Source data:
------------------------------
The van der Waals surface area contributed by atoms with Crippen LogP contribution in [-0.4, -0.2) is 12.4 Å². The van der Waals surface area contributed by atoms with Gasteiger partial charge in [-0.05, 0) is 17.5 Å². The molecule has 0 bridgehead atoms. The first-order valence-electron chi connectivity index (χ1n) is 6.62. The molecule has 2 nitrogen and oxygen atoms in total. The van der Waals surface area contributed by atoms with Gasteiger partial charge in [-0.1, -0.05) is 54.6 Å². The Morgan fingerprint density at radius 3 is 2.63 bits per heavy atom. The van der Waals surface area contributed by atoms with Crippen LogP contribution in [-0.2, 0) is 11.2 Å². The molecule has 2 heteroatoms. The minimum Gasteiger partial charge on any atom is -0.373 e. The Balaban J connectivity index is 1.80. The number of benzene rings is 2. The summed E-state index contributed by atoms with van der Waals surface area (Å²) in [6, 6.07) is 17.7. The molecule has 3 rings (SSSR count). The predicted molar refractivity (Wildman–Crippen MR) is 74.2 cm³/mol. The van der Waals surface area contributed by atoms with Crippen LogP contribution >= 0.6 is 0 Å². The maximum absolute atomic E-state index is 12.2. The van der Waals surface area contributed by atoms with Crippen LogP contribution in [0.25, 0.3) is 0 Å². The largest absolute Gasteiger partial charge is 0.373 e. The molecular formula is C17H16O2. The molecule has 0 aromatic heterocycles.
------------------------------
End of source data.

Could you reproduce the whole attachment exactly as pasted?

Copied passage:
The van der Waals surface area contributed by atoms with Crippen LogP contribution in [-0.4, -0.2) is 12.4 Å². The van der Waals surface area contributed by atoms with Gasteiger partial charge in [-0.05, 0) is 17.5 Å². The molecule has 0 bridgehead atoms. The first-order valence-electron chi connectivity index (χ1n) is 6.62. The molecule has 2 nitrogen and oxygen atoms in total. The van der Waals surface area contributed by atoms with Gasteiger partial charge in [-0.1, -0.05) is 54.6 Å². The Morgan fingerprint density at radius 3 is 2.63 bits per heavy atom. The van der Waals surface area contributed by atoms with Crippen LogP contribution in [-0.2, 0) is 11.2 Å². The molecule has 2 heteroatoms. The minimum Gasteiger partial charge on any atom is -0.373 e. The Balaban J connectivity index is 1.80. The number of benzene rings is 2. The summed E-state index contributed by atoms with van der Waals surface area (Å²) in [6, 6.07) is 17.7. The molecule has 3 rings (SSSR count). The predicted molar refractivity (Wildman–Crippen MR) is 74.2 cm³/mol. The van der Waals surface area contributed by atoms with Crippen LogP contribution >= 0.6 is 0 Å². The maximum absolute atomic E-state index is 12.2. The van der Waals surface area contributed by atoms with Crippen LogP contribution in [0.25, 0.3) is 0 Å². The largest absolute Gasteiger partial charge is 0.373 e. The molecular formula is C17H16O2. The molecule has 0 aromatic heterocycles.